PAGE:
BWMastery.com has created a Mac-based software tool called QuadToneProfiler-QuickCurve that enables a very streamlined linearization workflow for making digital positives for steel-backed polymer plates. This is a 20-page pdf description of that workflow. PDF files this size choke my CMS, so to download this file, please click this link
Check the downloads section for a new downloadable pdf file that covers the process of creating a linearized calibration workflow for positives used in making polymer photogravure plates. This new piece of software from BWMastery.com allows the use of QTR to create perfectly calibrated positives from which to make polymer intaglio plates.
Here is a direct link to that pdf:
Normally, this would be a download link, but there is something munged up with my download code and pdf files. I don’t have time to figure it out right now, but it is easy enough to click the link on the pdf and then save it from your browser window a printed or saved version is wanted.
This file is an image file that is useful in calculating the screen exposure time for polymer plates. Its use is described in the book Polymer Photogravure: A Step-By-Step Manual Highlighting Artists and Their Creative Practice available here. This file saves a step in that it can be used both for determining the screen exposure value for a polymer plate and also can be used for determining the upper and lower limits (Photoshop Levels) that will be used when printing the positive.
This is a cobbled-together stepwedge (also called a target by some) that is used in polymer plate calibration. It contains both a single line 21-step image that is 0-100% black in steps of 5% as well as a 51-step image in 3 rows of 17 that encompasses the same range from 0-100% black but in steps of 2%. It is used when calibrating polymer plates (or digital negatives) to refine the QuadToneRIP .quad files that are used to print the positives.
This is a downloadable template file that assists in making even screen exposure strips on an A6 plate during the calibration process for polymer photogravure. It is in the form of pdf that should be printed off at 100% scale on a laser printer or inkjet printer. The markings allow an opaque card to reveal additional plate material under the screen in even increments. Its use is described in the book Polymer Photogravure: A Step-By-Step Manual Highlighting Artists and Their Creative Practice available here.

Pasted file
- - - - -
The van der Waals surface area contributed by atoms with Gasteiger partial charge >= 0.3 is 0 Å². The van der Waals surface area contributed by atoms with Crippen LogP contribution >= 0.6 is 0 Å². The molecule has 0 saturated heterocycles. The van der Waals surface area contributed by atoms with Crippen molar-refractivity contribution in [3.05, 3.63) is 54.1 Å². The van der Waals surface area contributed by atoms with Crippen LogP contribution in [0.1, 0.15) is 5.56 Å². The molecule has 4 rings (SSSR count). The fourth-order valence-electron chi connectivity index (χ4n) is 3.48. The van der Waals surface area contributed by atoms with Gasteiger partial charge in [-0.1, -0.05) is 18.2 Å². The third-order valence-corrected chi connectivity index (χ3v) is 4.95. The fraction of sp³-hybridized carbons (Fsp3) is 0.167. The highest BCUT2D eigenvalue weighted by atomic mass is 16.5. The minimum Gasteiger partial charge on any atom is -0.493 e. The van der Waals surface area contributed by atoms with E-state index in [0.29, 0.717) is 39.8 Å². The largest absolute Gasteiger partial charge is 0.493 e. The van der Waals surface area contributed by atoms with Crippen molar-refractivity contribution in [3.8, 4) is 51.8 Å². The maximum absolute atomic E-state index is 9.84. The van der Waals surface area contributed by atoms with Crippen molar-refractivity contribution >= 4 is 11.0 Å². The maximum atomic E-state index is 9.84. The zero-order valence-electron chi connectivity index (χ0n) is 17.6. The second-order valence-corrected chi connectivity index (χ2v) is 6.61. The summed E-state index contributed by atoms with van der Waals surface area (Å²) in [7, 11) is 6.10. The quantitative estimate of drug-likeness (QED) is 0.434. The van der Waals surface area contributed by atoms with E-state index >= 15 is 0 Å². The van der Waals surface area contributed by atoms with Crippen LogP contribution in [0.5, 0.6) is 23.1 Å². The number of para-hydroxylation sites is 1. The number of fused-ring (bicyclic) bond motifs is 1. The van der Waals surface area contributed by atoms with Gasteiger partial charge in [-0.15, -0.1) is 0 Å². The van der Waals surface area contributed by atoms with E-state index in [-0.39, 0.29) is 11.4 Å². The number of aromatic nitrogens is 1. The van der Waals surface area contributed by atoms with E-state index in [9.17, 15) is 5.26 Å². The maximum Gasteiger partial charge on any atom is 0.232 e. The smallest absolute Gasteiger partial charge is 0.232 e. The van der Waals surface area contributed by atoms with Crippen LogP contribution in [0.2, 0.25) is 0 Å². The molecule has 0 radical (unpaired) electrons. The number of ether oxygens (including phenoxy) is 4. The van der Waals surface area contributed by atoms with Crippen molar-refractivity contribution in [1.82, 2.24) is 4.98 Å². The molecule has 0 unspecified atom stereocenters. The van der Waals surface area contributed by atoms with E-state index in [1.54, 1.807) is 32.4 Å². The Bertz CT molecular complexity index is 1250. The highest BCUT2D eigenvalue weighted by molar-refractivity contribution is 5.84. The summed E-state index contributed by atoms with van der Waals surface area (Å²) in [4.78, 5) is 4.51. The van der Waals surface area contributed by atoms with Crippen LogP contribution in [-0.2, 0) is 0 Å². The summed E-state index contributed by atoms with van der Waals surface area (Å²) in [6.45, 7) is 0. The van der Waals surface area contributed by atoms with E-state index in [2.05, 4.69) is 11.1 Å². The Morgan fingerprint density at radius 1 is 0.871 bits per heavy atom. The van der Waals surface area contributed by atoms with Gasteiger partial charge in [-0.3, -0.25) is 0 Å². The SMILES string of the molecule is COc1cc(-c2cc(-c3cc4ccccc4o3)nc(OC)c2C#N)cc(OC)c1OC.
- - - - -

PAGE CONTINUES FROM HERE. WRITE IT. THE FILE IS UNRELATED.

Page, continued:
I will teaching a digital negative workshop at Project Basho in Philadelphia from January 15 through 17, 2016. The primary focus will be on using the Quadtone RIP printer driver to create easy-to-use printing profiles that will allow the user to use a single edited digital file to create digital negatives for any number of alternative photographic printing processes. Because it is a fairly straightforward process to learn, we will be creating digital negative printing profiles for palladium prints using the QTR driver. ⇒
This is a rather large tiff file used to test the smoothness of all your digital negative/positive work. In particular, the positive and negative circle gradients have a way of making ‘ramps’ in your correction curves very obvious.
This is a tutorial I wrote several years ago outlining the steps needed to use QuadTone RIP to create digital negatives for alternative process printing. For those who want to achieve the highest level of control over the digital negative process, the QuadTone RIP process still has no equal, albeit at the expense of a steepish learning curve. This tutorial is my attempt at creating a systematic way to use the QuadTone RIP driver for making negatives (and positives).
This is a photoshop script written by my good friend and computer maestro David Eisenlord that painlessly creates a gray-curve-linearization Photoshop curve that can then be directly loaded into the QTR ink profile that is being built. This curve takes the headache out of thinking in ‘negative space’ during the QTR calibration process. As in, oh wait, my highlights are too dark, so that means I need to add more ink, right?
This script helps to minimize some of the mental gymnastics involved. I use it in the QTR tutorial download on my site.